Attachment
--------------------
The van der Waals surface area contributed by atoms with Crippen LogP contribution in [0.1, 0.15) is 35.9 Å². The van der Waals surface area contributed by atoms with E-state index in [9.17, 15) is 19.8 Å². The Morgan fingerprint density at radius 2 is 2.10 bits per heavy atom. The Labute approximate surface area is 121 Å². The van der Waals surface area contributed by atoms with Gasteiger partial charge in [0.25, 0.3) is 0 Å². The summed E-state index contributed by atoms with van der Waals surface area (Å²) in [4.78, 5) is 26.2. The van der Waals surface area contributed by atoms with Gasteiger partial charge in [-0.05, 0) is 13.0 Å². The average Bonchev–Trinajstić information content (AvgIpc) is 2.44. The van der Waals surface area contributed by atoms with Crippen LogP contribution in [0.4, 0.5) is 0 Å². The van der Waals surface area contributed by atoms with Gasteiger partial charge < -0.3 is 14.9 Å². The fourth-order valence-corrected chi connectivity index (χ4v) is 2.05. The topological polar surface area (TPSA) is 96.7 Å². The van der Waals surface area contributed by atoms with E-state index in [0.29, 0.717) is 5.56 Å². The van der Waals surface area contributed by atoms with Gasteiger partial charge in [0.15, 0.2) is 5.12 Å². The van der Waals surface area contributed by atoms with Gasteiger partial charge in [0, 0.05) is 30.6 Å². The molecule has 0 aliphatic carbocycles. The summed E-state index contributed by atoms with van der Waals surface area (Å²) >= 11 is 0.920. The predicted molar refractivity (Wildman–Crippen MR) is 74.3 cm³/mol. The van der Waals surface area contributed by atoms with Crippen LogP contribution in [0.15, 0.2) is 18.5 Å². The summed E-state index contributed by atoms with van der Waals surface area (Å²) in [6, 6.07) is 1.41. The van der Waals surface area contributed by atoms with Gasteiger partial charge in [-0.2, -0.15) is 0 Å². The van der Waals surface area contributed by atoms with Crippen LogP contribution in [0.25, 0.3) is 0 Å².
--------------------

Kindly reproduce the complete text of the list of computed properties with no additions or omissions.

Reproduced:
The van der Waals surface area contributed by atoms with Crippen LogP contribution in [0.1, 0.15) is 35.9 Å². The van der Waals surface area contributed by atoms with E-state index in [9.17, 15) is 19.8 Å². The Morgan fingerprint density at radius 2 is 2.10 bits per heavy atom. The Labute approximate surface area is 121 Å². The van der Waals surface area contributed by atoms with Gasteiger partial charge in [0.25, 0.3) is 0 Å². The summed E-state index contributed by atoms with van der Waals surface area (Å²) in [4.78, 5) is 26.2. The van der Waals surface area contributed by atoms with Gasteiger partial charge in [-0.05, 0) is 13.0 Å². The average Bonchev–Trinajstić information content (AvgIpc) is 2.44. The van der Waals surface area contributed by atoms with Crippen LogP contribution in [0.4, 0.5) is 0 Å². The van der Waals surface area contributed by atoms with Gasteiger partial charge < -0.3 is 14.9 Å². The fourth-order valence-corrected chi connectivity index (χ4v) is 2.05. The topological polar surface area (TPSA) is 96.7 Å². The van der Waals surface area contributed by atoms with E-state index in [0.29, 0.717) is 5.56 Å². The van der Waals surface area contributed by atoms with Gasteiger partial charge in [0.15, 0.2) is 5.12 Å². The van der Waals surface area contributed by atoms with Gasteiger partial charge in [0, 0.05) is 30.6 Å². The molecule has 0 aliphatic carbocycles. The summed E-state index contributed by atoms with van der Waals surface area (Å²) >= 11 is 0.920. The predicted molar refractivity (Wildman–Crippen MR) is 74.3 cm³/mol. The van der Waals surface area contributed by atoms with Crippen LogP contribution in [0.15, 0.2) is 18.5 Å². The summed E-state index contributed by atoms with van der Waals surface area (Å²) in [6, 6.07) is 1.41. The van der Waals surface area contributed by atoms with Gasteiger partial charge in [-0.2, -0.15) is 0 Å². The van der Waals surface area contributed by atoms with Crippen LogP contribution in [0.25, 0.3) is 0 Å².